Steven Melman of the National Association of Home Builders told Market Watch that Americans spent $130 billion upgrading their homes in 2013, up 3.1 percent from 2012. But homeowners spent far less per project over the past four years. The average renovation so far in 2014 costs $4,000, down from $6,200 in 2010, according the American Express Spending and Savings Tracker.

Renovating is obviously less expensive than purchasing a new home. But the task is not without its own hurdles. The first step to remodeling a home is coming up with the capital to do it. Most people will need to take out a home equity loan or line of credit, which in turn creates new debt.

Homeowners should only consider remodeling if it will increase the value of their home over time.Adding smart home appliances, energy-efficient windows, and lighting are the most common renovations that almost always provide a good return. Consult the annual Cost vs. Value Reportpublished by Remodeling magazine before starting any project.

Future Market Conditions

A study commissioned by the nonprofit urban leadership firm CEOs for Cities found that homes within walking distance of schools, malls, parks and other amenities are worth more than those in areas where you have to drive to get anywhere. Whenever you see construction projects happening near your neighborhood, find out what is being built.

Despite the negative reception Wal-Mart stores typically receive when being built, their overall positive effect on home values is difficult to ignore. Researchers at the University of Chicago and Brigham Young University found in a 2012 study that homes within a half-mile from new Wal-Mart stores experienced a 3 percent increase in property values. Research all current and future construction projects near your neighborhood before considering a sale.

The choice to buy new or remodel is a personal one. But exercising due diligence will ensure you're making the right decision.

Have An Awesome Week!

THIS WEEKS HOT HOME LISTING!

 

 

 

Image Unavailable
2535 PIERCE ST
Price: $359,000 Beds: 3 Baths: 3 ½ Baths: 1 Sq Ft: 2359
Amazing gem in the hills! Beautiful city view from above! Enjoy serenity and privacy while nestled in the trees! Great room layout, recessed lights, skylights, travertine tile floors, vaulted living room ceiling, 2 decks. Granite counters in kitchen...



AND HERE'S YOUR MONDAY MORNING COFFEE!! 

Important Tips for Your First Home Purchase

by Galand Haas

Good Monday Morning!

A large percentage of home sales today are to first time home buyers.  The current market of low mortgage interest rates has given first time buyers an excellent opportunity to become home buyers.  The following is an article from Realty Times that offers some great tips for anyone considering the opurchase of their first home.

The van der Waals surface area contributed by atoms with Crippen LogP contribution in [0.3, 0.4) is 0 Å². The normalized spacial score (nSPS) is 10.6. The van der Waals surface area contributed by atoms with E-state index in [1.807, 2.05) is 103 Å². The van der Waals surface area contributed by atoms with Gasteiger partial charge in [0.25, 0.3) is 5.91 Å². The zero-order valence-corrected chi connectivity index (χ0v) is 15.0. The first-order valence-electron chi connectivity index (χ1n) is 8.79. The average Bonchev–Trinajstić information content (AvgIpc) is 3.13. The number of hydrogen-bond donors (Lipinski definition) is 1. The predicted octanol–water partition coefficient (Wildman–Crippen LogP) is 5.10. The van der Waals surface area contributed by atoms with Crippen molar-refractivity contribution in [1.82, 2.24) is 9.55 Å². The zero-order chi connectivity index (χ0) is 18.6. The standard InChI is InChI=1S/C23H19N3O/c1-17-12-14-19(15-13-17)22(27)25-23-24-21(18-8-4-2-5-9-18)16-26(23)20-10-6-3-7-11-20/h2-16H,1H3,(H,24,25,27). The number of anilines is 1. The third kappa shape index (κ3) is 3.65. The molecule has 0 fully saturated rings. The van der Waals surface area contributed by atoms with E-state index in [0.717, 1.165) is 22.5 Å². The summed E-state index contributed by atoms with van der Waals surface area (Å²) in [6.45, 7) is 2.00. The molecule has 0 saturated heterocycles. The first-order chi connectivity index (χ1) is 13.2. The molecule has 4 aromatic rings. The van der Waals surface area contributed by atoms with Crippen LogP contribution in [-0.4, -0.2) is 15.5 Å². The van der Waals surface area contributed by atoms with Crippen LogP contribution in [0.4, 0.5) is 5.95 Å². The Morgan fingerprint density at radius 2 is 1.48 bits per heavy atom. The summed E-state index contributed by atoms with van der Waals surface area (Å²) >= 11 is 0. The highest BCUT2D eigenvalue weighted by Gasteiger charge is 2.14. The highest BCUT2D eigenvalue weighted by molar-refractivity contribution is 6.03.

Before you start seriously shopping for a home, there's some groundwork you should do to put yourself in the best position to buy a home.

Start early, a couple of months before you talk to a lender or hire a real estate professional.

Check and repair your credit

 

The Fair Credit Reporting Act requires the three nationwide consumer credit report companies, Equifax, Experian, and TransUnion, to provide you with a free copy of your credit report and FICO scores upon request once a year. You can order the reports by visiting AnnualCreditReport.com, or call 1-877-322-8228.

Each credit report company has its own criteria for scoring your credit report. A lender will usually use the middle FICO score. All three scores need to be as high as possible for you to receive the best interest rates.

If you can, order the reports at least three months before applying for your home loan. If you find a mistake you need to correct, or you want to improve your score by paying down an account, you'll need at least two months before the credit score improves.

You can dispute an inaccurate item on the report by contacting the consumer reporting company and the information provider in writing. Be sure to include copies of your proof.

Don't accidentally raise your scores

Lenders not only look at how much credit you're using, they consider how much credit you have available. However, now is not the time to be opening any new accounts or closing existing accounts.

Don't purchase furniture or a new car or any other big ticket item before buying a home. Lenders are very careful about the amount of debt you have and how much you pay down every month on the debt payments you have.

Get Loan Pre-approval

Don't start house hunting without knowing how much home you can buy. To find out, you have to apply for a loan, which means you're sharing financial information with the lender such as income and work history, student loans, child support or alimony, and credit card balances.